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Ranking Refactoring Suggestions based on Historical Volatility Nikolaos Tsantalis Alexander Chatzigeorgiou University of Macedonia Thessaloniki, Greece 15th European Conference on Software Maintenance and Reengineering (CSMR 2011)

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Design Problems non-compliance with design principles excessive metric values lack of design patterns violations of design heuristics Fowler’s bad smells

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Design Problems … can be numerous

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Motivation Are all identified design problems worrying? Example: Why would it be urgent to improve a method suffering from Long Method if the method had never been changed? Need to define (quantify) the urgency to resolve a problem One possible source of information: Past code versions Underlying Philosophy: code fragments that have been subject to maintenance tasks in the past, are more likely to undergo changes → refactorings involving the corresponding code should have a higher priority.

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Goal To rank refactoring suggestions based on the urgency to resolve the corresponding design problems The ranking mechanism should take into account: the number of past changes the extent of change the proximity to the current version

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Inspiration

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Forecasting in Financial Markets vs. Software Financial Markets Trends in volatility are more predictable than trends in prices Volatility is related to risk and general stability of markets defined as the relative rate at which prices move up and down time: trading days Software – Preventive Maintenance Risk lies in the decision to invest on resolving design problems volatility based on changes involving code affected by a smell time: successive software versions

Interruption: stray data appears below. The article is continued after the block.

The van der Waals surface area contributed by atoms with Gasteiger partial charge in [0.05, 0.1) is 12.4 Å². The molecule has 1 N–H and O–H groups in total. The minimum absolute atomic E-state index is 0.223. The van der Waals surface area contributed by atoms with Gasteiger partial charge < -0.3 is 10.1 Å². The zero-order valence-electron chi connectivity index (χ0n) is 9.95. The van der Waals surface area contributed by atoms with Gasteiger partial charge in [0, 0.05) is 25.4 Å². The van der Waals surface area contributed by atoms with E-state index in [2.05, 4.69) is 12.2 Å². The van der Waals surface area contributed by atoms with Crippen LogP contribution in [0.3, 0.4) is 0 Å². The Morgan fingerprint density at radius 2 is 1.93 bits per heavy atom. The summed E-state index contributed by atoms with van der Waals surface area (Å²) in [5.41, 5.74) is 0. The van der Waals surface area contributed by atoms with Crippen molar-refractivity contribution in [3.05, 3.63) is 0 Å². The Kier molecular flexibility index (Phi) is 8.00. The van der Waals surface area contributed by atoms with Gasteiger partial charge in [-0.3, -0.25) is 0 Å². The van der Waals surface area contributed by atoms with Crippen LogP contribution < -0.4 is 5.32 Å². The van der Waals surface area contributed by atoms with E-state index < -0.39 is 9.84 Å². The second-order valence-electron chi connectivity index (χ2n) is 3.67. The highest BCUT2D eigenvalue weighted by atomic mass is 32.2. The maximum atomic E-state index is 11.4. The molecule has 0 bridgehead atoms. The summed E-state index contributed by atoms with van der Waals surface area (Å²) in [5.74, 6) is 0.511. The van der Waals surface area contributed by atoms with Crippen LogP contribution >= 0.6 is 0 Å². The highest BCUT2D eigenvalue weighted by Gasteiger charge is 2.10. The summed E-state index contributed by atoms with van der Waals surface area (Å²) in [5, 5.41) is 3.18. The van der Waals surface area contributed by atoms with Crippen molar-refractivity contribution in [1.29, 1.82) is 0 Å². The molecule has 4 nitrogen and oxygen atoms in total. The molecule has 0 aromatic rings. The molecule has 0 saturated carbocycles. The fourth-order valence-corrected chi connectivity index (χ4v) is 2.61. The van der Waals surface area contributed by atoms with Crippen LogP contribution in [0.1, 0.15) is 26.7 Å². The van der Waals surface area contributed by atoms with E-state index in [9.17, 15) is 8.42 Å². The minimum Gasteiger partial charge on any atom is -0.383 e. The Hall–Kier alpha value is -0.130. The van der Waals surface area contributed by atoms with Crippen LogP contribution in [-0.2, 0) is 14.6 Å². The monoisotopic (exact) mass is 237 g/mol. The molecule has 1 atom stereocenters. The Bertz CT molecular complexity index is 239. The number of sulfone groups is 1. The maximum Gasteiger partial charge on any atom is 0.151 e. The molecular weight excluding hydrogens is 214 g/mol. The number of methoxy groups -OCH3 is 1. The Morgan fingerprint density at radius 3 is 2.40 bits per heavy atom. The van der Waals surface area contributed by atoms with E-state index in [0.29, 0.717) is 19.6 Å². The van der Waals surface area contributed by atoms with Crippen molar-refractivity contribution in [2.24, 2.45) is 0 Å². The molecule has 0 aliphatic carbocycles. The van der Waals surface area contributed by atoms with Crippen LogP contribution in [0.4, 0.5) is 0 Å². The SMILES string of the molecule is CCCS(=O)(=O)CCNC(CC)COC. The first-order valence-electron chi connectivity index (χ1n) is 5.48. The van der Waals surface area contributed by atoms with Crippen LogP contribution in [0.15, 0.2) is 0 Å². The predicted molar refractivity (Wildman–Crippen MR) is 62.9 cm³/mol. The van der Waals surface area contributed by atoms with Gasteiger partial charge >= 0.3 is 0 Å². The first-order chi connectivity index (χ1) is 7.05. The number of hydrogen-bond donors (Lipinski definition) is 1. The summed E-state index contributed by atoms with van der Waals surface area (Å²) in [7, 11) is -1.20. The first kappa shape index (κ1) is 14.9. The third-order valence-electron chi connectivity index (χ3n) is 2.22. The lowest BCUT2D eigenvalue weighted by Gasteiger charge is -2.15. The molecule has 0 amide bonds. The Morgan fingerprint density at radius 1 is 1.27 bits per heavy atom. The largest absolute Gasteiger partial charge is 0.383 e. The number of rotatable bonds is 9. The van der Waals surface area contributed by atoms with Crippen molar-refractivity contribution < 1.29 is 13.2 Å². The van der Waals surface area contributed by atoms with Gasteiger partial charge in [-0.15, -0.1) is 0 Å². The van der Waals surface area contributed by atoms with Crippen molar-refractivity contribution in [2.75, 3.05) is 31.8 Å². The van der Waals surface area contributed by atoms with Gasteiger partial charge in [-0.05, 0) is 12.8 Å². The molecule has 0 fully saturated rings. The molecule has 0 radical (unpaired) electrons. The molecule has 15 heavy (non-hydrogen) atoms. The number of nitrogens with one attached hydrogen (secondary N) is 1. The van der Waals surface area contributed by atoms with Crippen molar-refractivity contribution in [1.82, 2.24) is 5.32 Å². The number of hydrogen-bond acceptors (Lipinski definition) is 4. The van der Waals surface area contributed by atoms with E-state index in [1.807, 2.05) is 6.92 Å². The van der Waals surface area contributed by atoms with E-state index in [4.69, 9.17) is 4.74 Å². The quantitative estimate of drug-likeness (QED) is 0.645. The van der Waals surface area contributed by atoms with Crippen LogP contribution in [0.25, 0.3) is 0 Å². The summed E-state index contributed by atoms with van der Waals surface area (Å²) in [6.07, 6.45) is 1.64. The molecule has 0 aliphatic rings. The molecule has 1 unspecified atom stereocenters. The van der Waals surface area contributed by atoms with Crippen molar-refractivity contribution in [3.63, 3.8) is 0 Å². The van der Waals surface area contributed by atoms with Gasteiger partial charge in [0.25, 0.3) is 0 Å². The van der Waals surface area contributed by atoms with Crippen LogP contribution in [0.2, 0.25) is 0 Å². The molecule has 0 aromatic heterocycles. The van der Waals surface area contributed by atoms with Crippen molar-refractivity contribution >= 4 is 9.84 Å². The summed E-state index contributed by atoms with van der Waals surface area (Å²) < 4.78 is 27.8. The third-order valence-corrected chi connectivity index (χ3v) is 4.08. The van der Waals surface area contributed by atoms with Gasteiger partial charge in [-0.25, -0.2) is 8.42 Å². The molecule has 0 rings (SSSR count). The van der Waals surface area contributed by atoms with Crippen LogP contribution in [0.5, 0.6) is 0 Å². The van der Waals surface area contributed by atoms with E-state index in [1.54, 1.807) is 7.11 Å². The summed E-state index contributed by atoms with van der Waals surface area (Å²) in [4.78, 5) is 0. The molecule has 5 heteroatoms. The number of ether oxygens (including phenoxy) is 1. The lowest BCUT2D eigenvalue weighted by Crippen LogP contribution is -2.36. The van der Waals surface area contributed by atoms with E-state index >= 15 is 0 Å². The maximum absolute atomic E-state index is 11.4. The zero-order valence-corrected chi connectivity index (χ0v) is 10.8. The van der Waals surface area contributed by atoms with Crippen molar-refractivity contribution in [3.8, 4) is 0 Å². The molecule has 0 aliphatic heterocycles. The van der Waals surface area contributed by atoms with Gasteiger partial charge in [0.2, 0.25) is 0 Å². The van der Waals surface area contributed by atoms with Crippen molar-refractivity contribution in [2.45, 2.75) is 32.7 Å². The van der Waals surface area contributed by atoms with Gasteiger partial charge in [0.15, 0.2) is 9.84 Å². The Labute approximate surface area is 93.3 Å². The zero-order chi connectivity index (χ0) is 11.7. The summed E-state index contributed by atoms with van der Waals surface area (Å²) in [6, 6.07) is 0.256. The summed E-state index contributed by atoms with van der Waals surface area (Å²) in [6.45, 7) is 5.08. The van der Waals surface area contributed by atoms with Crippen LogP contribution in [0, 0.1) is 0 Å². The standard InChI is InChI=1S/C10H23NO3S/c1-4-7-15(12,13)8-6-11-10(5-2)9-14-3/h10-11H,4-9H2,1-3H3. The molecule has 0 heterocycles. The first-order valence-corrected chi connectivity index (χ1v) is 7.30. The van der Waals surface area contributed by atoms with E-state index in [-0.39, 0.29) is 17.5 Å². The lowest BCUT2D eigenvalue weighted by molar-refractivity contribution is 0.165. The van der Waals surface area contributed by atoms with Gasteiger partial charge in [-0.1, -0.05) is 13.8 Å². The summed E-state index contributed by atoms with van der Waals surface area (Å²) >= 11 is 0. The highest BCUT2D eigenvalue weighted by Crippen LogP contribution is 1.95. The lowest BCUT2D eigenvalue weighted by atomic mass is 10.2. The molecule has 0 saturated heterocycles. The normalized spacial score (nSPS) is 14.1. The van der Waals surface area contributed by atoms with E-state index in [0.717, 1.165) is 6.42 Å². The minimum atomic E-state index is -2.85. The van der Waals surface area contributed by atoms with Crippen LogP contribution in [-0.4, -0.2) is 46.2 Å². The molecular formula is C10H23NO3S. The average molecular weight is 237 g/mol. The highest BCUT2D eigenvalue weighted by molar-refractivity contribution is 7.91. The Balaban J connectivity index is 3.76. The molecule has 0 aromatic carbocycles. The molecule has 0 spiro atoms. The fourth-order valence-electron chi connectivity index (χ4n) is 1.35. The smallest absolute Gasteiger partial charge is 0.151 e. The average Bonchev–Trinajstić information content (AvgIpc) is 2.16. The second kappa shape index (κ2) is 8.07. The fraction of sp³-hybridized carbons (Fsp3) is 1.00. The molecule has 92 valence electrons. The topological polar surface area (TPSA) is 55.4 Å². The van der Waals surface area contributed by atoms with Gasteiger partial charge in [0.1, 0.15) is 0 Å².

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Code Smell Volatility

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Forecasting Models Random Walk (RW) Historical Average (HA) Exponential Smoothing (ES) Exponentially-Weighted Moving Average

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Examined Smells Detection tool: JDeodorant Identified smells: Long Method Feature Envy State Checking

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Long Method int i; int product = 1; for(i = 0; i < N; ++i) { product = product *i; } System.out.println(product); Pieces of code with large size, high complexity and low cohesion int i; int sum = 0; for(i = 0; i < N; ++i) { sum = sum + i; } System.out.println(sum);

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What to look for The presence of Long Method implies that it might be difficult to maintain the method → perform refactoring if we expect that the intensity of the smell will change Previous versions: detect changes in the implementation of the method that affect the intensity of the smell change

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Long Method int i; int sum = 0; int product = 1; for(i = 0; i < N; ++i) { sum = sum + i; product = product *i; } System.out.println(sum); System.out.println(product); int i; int sum = 0; int product = 1; int sumEven = 0; for(i = 0; i < N; ++i) { sum = sum + i; product = product *i; if(i%2 == 0) sumEven += i; } System.out.println(sum); System.out.println(product); System.out.println(sumEven); Version i Version i+1 Extend of Change: number of edit operations to convert method i to method i+1

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Feature Envy A method is “more interested in a class other than the one it actually is in” m(Target t) { t.m1(); t.m2(); t.m3(); } m() { m1(); m2(); m3(); }

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Feature Envy The Intensity of the smell is related to the number of “envied” members m(Target t) { t.m1(); t.m2(); t.m3(); } Extend of Change: variation in the number of “envied” members Version i Version i+1 envies 3 members m(Target t) { t.m1(); t.m2(); t.m3(); t.m4(); } envies 4 members